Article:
Until somebody starts to audit the issue and asks everyone to poke around and check things... Thenthings get sorted in-situ or a much needed (YMV!) change of process is swapped in, in the place of old and (possibly) incorrect hacks. 20:00, 12 November 2022 (UTC)
Sometimes the "savings" of storing data in a compact form are exceeded by the "cost" of having to convert it between the convenient-to-use form and the compact form. I used to work on a system that used 32-bit words for all data types: characters, shorts, longs. When we started running out of space, we "manually" packed our data, stuffing multiple shorts and bytes into words. But in some cases, the additional code needed to pack/unpack would have taken more space than what we'd have saved in the data, without even looking at the processing time cost. BunsenH (talk) 05:52, 13 November 2022 (UTC)
Not sure about storing each digit as a *character*, but IBM mainframes have supported packed decimal formats where each decimal digit was stored in a 4-bit nibble. That format can give more intuitive results from decimal fraction arithmetic for applications such as currency. But, I've heard of the same format being used for integer applications such as page numbers, etc because it was familiar and readable on hex dumps. Philhower (talk) 14:12, 14 November 2022 (UTC)
Binary-coded decimal... Loads of interesting uses (including precision decimal fractions), but of course largely fallen out of favour for various technical and logistial reasons. 14:44, 14 November 2022 (UTC)
The first computerised passport system for the UK had a y2K issue. In fact, it was designed in, because it was supposed to be replaced before 1999. Unfortunately, progress with its replacement was running late. We thought that we could get away with two digits for certain dates because the software was going to be thrown away before the end of 1999. And yes, two digit years were common in COBOL programs because decimal numbers coded using ASCII or EBCDIC were the default for numeric data. Jeremyp (talk) 15:32, 13 November 2022 (UTC)
Numbers stored as characters is a basic data type on IBM mainframes (look up Zoned Decimal and Packed Decimal). The processor itself has instructions to compute directly in those formats. It has the advantage to save a lot of processing time, as there is basically no conversion from user input nor for display. Also avoid precision errors that floating point formats have. And way easier to read on memory dumps. The waste of space (using a whole byte to store a single digit) is not much of an issue considering even early computers could save kilometres of data on tapes. Having the programs run fast was more important. Shirluban 17:17, 15 November 2022 (UTC)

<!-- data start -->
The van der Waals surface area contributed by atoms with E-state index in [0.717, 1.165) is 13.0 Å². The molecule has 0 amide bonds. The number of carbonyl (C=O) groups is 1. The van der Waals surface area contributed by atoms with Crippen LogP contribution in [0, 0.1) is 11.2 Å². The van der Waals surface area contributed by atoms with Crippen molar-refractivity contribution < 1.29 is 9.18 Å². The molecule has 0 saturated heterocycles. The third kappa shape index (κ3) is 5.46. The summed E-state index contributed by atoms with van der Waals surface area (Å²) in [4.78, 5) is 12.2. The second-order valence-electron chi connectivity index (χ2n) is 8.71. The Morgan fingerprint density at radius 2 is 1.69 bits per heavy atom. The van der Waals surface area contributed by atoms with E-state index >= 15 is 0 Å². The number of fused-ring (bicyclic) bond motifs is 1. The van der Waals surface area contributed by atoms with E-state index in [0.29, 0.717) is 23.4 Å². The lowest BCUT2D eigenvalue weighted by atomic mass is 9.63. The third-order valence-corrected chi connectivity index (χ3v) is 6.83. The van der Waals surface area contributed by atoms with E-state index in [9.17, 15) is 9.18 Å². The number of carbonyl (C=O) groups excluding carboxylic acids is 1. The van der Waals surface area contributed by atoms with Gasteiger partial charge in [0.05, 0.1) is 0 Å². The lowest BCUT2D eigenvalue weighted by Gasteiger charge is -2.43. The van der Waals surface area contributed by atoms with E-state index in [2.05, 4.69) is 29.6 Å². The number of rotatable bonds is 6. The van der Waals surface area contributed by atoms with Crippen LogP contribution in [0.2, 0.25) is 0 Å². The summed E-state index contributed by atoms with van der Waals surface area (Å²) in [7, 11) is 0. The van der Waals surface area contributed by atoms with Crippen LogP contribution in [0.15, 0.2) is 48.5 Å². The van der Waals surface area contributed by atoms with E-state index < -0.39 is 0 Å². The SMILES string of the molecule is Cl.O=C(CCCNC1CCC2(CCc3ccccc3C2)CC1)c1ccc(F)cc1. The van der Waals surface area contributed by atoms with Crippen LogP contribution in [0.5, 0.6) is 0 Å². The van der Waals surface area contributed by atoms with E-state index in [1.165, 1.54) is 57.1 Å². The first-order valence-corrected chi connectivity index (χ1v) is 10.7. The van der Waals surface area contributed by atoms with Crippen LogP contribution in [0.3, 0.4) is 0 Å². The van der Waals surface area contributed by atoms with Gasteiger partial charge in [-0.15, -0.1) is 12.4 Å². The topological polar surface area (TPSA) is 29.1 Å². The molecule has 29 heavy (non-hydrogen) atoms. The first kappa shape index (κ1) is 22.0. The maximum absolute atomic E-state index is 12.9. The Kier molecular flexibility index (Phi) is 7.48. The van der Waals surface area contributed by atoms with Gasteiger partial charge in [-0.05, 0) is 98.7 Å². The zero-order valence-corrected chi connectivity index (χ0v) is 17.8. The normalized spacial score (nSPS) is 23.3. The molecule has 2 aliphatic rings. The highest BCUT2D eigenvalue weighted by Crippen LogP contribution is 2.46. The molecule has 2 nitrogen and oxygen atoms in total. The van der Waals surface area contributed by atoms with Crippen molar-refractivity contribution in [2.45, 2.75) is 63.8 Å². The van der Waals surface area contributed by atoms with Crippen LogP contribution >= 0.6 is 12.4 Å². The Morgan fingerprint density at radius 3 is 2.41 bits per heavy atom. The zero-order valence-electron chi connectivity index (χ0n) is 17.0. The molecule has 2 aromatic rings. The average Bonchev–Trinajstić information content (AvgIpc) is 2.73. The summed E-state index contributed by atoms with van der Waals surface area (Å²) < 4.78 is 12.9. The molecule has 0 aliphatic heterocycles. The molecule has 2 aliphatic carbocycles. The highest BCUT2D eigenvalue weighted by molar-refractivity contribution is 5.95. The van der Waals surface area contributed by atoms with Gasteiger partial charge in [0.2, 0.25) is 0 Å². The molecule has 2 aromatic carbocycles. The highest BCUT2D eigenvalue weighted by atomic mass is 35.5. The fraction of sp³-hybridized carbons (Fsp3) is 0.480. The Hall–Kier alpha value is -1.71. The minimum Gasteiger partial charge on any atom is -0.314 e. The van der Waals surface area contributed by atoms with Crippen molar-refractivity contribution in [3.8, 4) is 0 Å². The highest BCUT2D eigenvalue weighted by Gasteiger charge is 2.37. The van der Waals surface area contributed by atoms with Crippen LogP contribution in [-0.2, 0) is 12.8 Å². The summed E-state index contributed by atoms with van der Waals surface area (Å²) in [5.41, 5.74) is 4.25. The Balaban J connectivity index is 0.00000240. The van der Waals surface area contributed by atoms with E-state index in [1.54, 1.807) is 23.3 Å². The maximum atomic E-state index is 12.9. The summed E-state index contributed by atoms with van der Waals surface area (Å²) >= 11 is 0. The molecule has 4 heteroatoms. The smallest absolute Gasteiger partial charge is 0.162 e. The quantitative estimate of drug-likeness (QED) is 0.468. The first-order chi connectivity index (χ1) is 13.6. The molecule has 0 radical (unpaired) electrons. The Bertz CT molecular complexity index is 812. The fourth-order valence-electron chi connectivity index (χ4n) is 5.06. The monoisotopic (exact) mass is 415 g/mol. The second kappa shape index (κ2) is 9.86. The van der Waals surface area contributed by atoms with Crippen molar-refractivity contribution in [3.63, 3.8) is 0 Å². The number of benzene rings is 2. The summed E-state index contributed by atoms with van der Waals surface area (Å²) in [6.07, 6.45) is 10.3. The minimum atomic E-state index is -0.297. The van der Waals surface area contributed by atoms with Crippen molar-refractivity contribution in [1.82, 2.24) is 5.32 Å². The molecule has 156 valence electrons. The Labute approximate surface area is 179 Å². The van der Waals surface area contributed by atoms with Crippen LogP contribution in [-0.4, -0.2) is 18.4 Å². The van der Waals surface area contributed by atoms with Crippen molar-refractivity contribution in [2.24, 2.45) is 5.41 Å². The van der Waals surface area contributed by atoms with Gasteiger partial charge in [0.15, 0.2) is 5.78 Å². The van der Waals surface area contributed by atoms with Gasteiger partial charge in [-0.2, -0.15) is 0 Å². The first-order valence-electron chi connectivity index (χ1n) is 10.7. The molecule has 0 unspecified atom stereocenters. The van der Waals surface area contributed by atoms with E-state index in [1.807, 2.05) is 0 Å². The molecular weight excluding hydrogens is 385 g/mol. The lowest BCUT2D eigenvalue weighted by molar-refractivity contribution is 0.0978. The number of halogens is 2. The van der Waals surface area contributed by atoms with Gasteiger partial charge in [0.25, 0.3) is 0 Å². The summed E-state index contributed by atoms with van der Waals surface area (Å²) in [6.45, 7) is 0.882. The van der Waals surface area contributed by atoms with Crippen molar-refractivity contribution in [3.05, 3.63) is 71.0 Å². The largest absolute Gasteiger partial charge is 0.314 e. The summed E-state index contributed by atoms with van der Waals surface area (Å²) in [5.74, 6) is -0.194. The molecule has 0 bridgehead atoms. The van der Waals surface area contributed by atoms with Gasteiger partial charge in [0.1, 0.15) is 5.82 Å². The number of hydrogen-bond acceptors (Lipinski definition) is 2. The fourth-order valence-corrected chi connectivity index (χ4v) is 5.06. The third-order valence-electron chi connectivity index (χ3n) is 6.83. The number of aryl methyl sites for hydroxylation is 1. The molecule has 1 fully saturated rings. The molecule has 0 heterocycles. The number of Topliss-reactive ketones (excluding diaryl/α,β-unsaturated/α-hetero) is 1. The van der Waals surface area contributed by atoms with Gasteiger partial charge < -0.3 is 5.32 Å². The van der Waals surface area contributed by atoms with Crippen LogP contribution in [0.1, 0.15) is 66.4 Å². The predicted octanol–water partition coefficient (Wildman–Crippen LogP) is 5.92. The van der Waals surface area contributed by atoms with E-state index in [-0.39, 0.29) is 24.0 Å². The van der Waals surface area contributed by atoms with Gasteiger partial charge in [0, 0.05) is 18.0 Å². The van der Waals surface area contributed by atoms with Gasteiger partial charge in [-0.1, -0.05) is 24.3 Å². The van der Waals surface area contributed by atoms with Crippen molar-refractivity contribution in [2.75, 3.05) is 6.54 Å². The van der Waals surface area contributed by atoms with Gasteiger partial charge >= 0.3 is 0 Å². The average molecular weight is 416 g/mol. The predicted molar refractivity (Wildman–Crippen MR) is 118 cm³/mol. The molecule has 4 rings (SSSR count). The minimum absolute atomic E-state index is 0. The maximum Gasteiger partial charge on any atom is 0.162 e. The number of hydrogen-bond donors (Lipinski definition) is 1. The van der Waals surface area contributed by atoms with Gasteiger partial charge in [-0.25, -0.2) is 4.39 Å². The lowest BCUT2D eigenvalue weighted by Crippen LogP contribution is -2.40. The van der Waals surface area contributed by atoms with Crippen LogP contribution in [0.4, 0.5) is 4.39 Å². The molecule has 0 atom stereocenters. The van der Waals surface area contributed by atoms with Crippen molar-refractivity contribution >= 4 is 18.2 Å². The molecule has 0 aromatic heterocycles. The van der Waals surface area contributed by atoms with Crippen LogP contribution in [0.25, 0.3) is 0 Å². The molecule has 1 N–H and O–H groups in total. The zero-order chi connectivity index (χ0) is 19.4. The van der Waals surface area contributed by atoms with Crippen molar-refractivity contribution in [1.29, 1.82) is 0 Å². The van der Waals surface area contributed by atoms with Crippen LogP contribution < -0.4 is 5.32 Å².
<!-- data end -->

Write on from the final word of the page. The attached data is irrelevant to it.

1. Having done programming since 1966, I know that much data was stored on 80-character cards (and way before that year and the IBM System/360) and using 2 characters (2.5% of the card) to store the "19" was not acceptable. As processes moved into the tape and disk world, human nature tended to not expand the field to 4 characters (the future is a long way off until, suddenly, it isn't). 07:57, 13 November 2022 (UTC)
I wouldn't call punch cards a *real* Y2K problem. They had been replaced by then. SDSpivey (talk) 18:55, 13 November 2022 (UTC)
2. I actually saw a Y2K failure. It occurred at the beginning of 1999 when a job scheduling program scheduled a job for the year 1900 because it was always keeping the schedule active a year in advance. The scheduling software had actually been fixed but the upgraded version had not been installed yet, so there was no significant outage. 08:02, 13 November 2022 (UTC)

"an actual program or OS that stored the year as two characters" In years 2000-2002, it was common to see dates on web-pages showing as "19100". I/we always assumed the 19 was hard-coded, the 1-99 was a script, just concatenated. PRR 06:52, 14 November 2022 (UTC)

"I've never heard of anyone actually recompiling to a 33-bit integer format" - that's not what was said, but it seems to be about programming so as to pack 33-bits of precision across (or within) whatever standard bit-boundaries the system normally provides for. Which is not so fanciful, and used to be a good creative coding practice, if done well. See 8x7bit to/from 8x7bit packing or unpacking (or as an in-transit stage), which was a regular requirement at one time (arguably still is, but mostly invisibly to the user, in the usually 6-bit rationalisation that is MIME). But the edit above doesn't preclude that interpretation, so just noting this here. 13:43, 14 November 2022 (UTC)